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Can Anyone Beat Amazon in E-commerce?

October 27, 2017

Amazon resembles The Blob of the classic horror film — devouring everything in its path and growing bigger all the while.

The company now sells almost anything you can think of, has a great product line with the Kindle, Echo & Alexa, Fire Tablet, and hosts some of the top websites in the world through Amazon Web Services.

The company’s stock has doubled over the last two years and Jeff Bezos is on the verge of becoming the world’s richest person.

Over 40% of U.S. online retail sales go through Amazon and 75% of shoppers believe no one can deliver a better online experience than Amazon.[1] The company is worth more than Walmart, Target, Best Buy, Macy’s, Nordstrom, JCPenny, Costco and Sears combined.

With the acquisition of Whole Foods, the company now has fulfillment centers within 10 miles of 80% of the population and 95% of Prime users, and service is expected to keep getting better.[2]

So, the question for these large retailers is, what can you do to try and keep up with Amazon as the world moves online?

As consumers continue to move online, traditional retailers are at a great disadvantage to Amazon. Amazon has 20 years of consumer purchasing data and a huge engineering team (39k+) to figure out how to utilize that data.

Traditional retailers know the importance of accelerating their e-commerce offerings — see Walmart’s $3 billion acquisition of and $310 million acquisition of online retailer Bonobos — but they were not built to adapt to a rapidly changing consumer landscape.

Luckily for these retailers, there are startups utilizing artificial intelligence (“AI”) to help companies compete with Amazon. These AI businesses are working to improve personalization, recommendations, voice search, provide personalized shopping assistants and more.

The team at B Capital believes these AI startups will be vital to the success of traditional retailers as they compete online. If retailers fail to incorporate AI, it is not a matter of if, but when they will fail.

There is a lot of excitement around AI, and nearly as much nervousness, too. The mainstream media is focused on showcasing how robots are going to take over the world and steal human jobs.

We believe the industry is decades away from robots being a serious threat to most jobs but, as investors, we are excited to see how AI is transforming the software industry. It is hard to ignore the number of startups utilizing AI and the amount of money being invested in the space. Below are some eye-popping stats about the growth of AI in recent years from CB Insights:[3]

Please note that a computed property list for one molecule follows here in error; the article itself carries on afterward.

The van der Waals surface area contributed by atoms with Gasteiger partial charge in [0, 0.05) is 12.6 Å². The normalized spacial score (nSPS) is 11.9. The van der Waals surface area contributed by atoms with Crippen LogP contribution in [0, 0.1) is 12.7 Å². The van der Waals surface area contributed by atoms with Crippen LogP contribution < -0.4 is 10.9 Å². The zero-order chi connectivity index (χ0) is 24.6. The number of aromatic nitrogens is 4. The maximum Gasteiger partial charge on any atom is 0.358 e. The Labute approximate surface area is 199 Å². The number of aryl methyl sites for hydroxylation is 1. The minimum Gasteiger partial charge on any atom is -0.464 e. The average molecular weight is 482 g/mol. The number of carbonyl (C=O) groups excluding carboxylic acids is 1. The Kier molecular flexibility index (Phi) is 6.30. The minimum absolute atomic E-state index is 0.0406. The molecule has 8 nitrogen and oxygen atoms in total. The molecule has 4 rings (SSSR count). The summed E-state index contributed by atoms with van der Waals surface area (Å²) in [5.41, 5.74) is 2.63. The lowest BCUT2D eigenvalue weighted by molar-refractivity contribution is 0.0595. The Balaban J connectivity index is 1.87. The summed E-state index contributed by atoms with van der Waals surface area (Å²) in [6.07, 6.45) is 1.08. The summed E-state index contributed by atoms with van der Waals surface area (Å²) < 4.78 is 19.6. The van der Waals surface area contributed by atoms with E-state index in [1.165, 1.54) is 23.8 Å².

• $15+ billion invested in AI focused startups since 2012
  • 700 startup investments in 2016 alone
  • 200+ acquisitions since 2012
  • 11 acquisitions by Google; 7 acquisitions by Apple

There is clearly a lot of hype and before we dive into what is going on in the e-commerce landscape, it would be helpful to provide some background on artificial intelligence.

AI is a branch of computer science that focuses on building computer algorithms that can analyze large datasets and then make predictions based on this analysis.

The specific area of computer science that has shown the most promise is machine learning.

These algorithms are not creating artificial general intelligence that replicates human intelligence but instead a narrow intelligence that is really good at specific tasks. When you look under the hood of machine learning, the techniques are driven by a variety of different statistical models…yes, sadly it’s not magic.

There are four reasons why artificial intelligence is exciting today:

1. Data: Exponential growth in unstructured data that can be used to drive machine learning algorithms. For example, Google examined 10 million YouTube videos to develop image recognition technology. That was simply not possible 10 years ago.[4]

2. Hardware: Graphical Processing Units (GPUs) evolved out of the video game industry and have proven to be much better at running machine learning algorithms than traditional CPUs. Additionally, the cost to store data has dropped to almost zero, so companies have more data to analyze than ever before. Yes, Google knows basically everything about you.[5]

3. Algorithms: Old AI techniques that required too much computing power for older machines have become useful as hardware has improved and data sets have grown. Deep learning, specifically, has driven a reemergence of interest in artificial intelligence.[6]

4. Use cases: There are specific use cases that have brought AI to the forefront. Autonomous vehicles, automation, and improved healthcare treatment are all demonstrations of the power of AI.